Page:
BookPick: The British Navy, Economy and Society in the Seven Years War
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William Thompson, a former foreman cooper in the Victualling Board, wrote in a work published in 1761:
‘Seamen in the King’s Ships have made buttons for their Jacketts and Trowses [sic] with the cheese they have been served with, having preferred it, by reason of its tough and durable quality, to buttons made of common metal…
Their bread has been so full of large black-headed maggots that they have so nauseated the thoughts of it as to be obliged to shut their eyes to confine that sense…
Their beer has stunk as abominably as the foul stagnant water which is pumped out of many cellars in London at midnight hour.’
‘The British Navy, Economy and Society in the Seven Years War’ provides an important counter to this often-cited picture of the state of victualling Jack Tar encountered aboard ship.
Written in 1999 by Christian Buchet, a leading French maritime historian, the book has now been translated and published in English by The Boydell Press.
Professor Buchet sets out the compelling case that Britain’s success in the Seven Years War was made possible by the creation of a superb victualling system for the British Navy – and discusses how naval supply provided a huge stimulus for British finance, agriculture, trade and manufacturing, and argues that all this together was one of the principal causes of Britain’s later Industrial Revolution.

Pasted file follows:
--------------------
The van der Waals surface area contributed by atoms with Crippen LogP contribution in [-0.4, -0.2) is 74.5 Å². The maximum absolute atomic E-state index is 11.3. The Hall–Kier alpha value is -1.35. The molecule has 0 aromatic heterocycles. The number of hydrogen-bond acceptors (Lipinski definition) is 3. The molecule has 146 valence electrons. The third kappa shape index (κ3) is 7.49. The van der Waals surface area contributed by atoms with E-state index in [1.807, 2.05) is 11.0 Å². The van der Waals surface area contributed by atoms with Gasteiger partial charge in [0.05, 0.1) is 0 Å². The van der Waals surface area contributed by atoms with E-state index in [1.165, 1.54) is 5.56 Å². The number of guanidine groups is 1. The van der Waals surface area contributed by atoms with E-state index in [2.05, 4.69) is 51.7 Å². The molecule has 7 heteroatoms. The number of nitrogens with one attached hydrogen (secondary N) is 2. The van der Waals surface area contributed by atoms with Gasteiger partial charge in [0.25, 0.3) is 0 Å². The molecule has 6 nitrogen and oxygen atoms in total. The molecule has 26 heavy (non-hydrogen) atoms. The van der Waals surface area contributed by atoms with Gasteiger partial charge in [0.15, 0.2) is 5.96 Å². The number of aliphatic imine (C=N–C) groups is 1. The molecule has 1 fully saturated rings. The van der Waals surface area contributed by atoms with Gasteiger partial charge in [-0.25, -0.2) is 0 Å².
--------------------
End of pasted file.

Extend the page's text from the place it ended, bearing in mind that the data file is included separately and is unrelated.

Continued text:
As well as discussing a wealth of qualitative and quantitative information, the book looks at some of the major players in the global operation of feeding the Royal Navy.
Fascinating reading for anyone interested in the impact of the Royal Navy above and beyond the defence of the realm.
Your readers might be interested in this site: Sustaining the Empire (http://www.rmg.co.uk/researchers/research-areas-and-projects/sustaining-the-empire/) that details the vast network of goods and contractors necessary to keep the Navy adequately supplied. Unfortunately, many of the links are not operative, but you should look at the one for “supporting documentation” – an excellent overview of evaluating primary source material.